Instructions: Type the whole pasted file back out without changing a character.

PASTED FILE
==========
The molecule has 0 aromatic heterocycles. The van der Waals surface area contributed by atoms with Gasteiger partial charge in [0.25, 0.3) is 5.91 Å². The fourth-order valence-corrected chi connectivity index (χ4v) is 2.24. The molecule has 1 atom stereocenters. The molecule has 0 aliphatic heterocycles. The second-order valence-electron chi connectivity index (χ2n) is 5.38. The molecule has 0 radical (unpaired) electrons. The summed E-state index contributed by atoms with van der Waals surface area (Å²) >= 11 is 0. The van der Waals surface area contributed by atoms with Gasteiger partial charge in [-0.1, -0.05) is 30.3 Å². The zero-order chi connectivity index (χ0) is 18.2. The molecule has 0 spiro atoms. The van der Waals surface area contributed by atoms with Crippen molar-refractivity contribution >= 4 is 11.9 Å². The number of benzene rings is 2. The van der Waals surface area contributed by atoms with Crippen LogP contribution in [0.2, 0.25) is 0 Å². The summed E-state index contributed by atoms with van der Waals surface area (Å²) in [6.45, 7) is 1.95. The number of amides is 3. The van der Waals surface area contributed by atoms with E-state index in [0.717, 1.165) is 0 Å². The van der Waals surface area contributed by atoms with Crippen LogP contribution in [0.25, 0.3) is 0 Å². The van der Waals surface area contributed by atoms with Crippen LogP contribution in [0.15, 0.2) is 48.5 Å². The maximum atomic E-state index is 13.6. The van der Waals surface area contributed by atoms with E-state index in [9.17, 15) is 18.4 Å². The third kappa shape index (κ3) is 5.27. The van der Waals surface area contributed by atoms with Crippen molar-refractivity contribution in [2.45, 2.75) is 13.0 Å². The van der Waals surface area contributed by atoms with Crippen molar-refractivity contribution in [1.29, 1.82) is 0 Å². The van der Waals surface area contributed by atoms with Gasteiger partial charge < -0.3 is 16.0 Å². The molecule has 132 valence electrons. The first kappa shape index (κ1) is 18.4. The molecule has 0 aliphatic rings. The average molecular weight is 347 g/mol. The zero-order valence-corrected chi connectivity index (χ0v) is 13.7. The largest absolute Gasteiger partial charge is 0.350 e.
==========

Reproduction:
The molecule has 0 aromatic heterocycles. The van der Waals surface area contributed by atoms with Gasteiger partial charge in [0.25, 0.3) is 5.91 Å². The fourth-order valence-corrected chi connectivity index (χ4v) is 2.24. The molecule has 1 atom stereocenters. The molecule has 0 aliphatic heterocycles. The second-order valence-electron chi connectivity index (χ2n) is 5.38. The molecule has 0 radical (unpaired) electrons. The summed E-state index contributed by atoms with van der Waals surface area (Å²) >= 11 is 0. The van der Waals surface area contributed by atoms with Gasteiger partial charge in [-0.1, -0.05) is 30.3 Å². The zero-order chi connectivity index (χ0) is 18.2. The molecule has 0 spiro atoms. The van der Waals surface area contributed by atoms with Crippen molar-refractivity contribution >= 4 is 11.9 Å². The number of benzene rings is 2. The van der Waals surface area contributed by atoms with Crippen LogP contribution in [0.2, 0.25) is 0 Å². The summed E-state index contributed by atoms with van der Waals surface area (Å²) in [6.45, 7) is 1.95. The number of amides is 3. The van der Waals surface area contributed by atoms with E-state index in [0.717, 1.165) is 0 Å². The van der Waals surface area contributed by atoms with Crippen LogP contribution in [0.25, 0.3) is 0 Å². The van der Waals surface area contributed by atoms with Crippen LogP contribution in [0.15, 0.2) is 48.5 Å². The maximum atomic E-state index is 13.6. The van der Waals surface area contributed by atoms with E-state index in [9.17, 15) is 18.4 Å². The third kappa shape index (κ3) is 5.27. The van der Waals surface area contributed by atoms with Crippen molar-refractivity contribution in [2.45, 2.75) is 13.0 Å². The van der Waals surface area contributed by atoms with Crippen molar-refractivity contribution in [1.29, 1.82) is 0 Å². The van der Waals surface area contributed by atoms with Gasteiger partial charge < -0.3 is 16.0 Å². The molecule has 132 valence electrons. The first kappa shape index (κ1) is 18.4. The molecule has 0 aliphatic rings. The average molecular weight is 347 g/mol. The zero-order valence-corrected chi connectivity index (χ0v) is 13.7. The largest absolute Gasteiger partial charge is 0.350 e.